Use a mattress protector rather than protective pants. The problem with protective pants is that they keep the body so comfortable that the child is unaware if they are wet or dry.
Leave a light on if there is the slightest anxiety concerning the dark so that they can get up to go to the toilet easily during the night. (Remember that your child may sometimes deny they are scared of the dark for reasons of saving face)
Encourage the child to help with changing the sheets to the degree that they are able, but do not make it seem like punishment! They will feel more involved in trying to help with the problem and be less likely to think that you are annoyed with them because of all the extra work they are causing you. Treat it as a normal household chore and part of their growing up process.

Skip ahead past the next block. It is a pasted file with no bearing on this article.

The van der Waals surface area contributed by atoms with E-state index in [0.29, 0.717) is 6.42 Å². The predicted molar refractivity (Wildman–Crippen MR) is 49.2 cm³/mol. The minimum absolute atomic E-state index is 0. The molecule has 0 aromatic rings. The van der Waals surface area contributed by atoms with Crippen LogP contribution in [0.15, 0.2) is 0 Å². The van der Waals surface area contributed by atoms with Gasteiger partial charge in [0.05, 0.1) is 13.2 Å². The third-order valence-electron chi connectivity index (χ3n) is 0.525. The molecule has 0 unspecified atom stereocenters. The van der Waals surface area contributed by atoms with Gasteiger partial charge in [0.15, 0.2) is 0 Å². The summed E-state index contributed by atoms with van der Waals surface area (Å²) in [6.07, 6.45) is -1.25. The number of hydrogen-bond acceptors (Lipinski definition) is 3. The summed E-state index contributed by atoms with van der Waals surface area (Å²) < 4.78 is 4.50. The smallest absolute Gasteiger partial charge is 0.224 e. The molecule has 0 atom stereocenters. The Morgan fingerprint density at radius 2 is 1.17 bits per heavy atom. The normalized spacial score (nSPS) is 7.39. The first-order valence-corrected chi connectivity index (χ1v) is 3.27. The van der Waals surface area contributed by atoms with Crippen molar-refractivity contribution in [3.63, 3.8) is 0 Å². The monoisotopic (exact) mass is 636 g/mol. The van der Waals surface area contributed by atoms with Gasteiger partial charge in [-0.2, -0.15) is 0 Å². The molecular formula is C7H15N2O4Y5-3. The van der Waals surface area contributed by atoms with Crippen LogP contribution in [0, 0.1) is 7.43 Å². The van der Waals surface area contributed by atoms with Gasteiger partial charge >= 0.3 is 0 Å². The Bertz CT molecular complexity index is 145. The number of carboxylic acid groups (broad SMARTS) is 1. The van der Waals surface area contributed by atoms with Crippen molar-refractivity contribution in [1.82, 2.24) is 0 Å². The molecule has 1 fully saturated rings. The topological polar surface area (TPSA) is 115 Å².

Remember that there is no blame involved. Tell your child there is nothing wrong with them – they simply sleep too deeply, and their subconscious minds just need to learn to wake them up. Because of the deep sleep, bed-wetters are in a situation where the bladder is not communicating with the brain. The bladder empties spontaneously without the brain knowing it. There is help available and you will work together until you find the solution.
Lifting – Done carefully, this can cause a subconscious habit to wake up and go to the toilet at a regular time, but if the child is simply lifted without waking up, it can have the opposite effect of extending bladder development time and is not recommended as a long term treatment.
Bladder Training – Some clinicians recommend strengthening the bladder by holding urine in for longer periods, but research has shown that it is more effective to teach the child to respond immediately to any feeling of bladder fullness, thus setting up the habit to respond to the signals at night.
For one to one help (with parent present) contact Gayle in Brookwood, Surrey.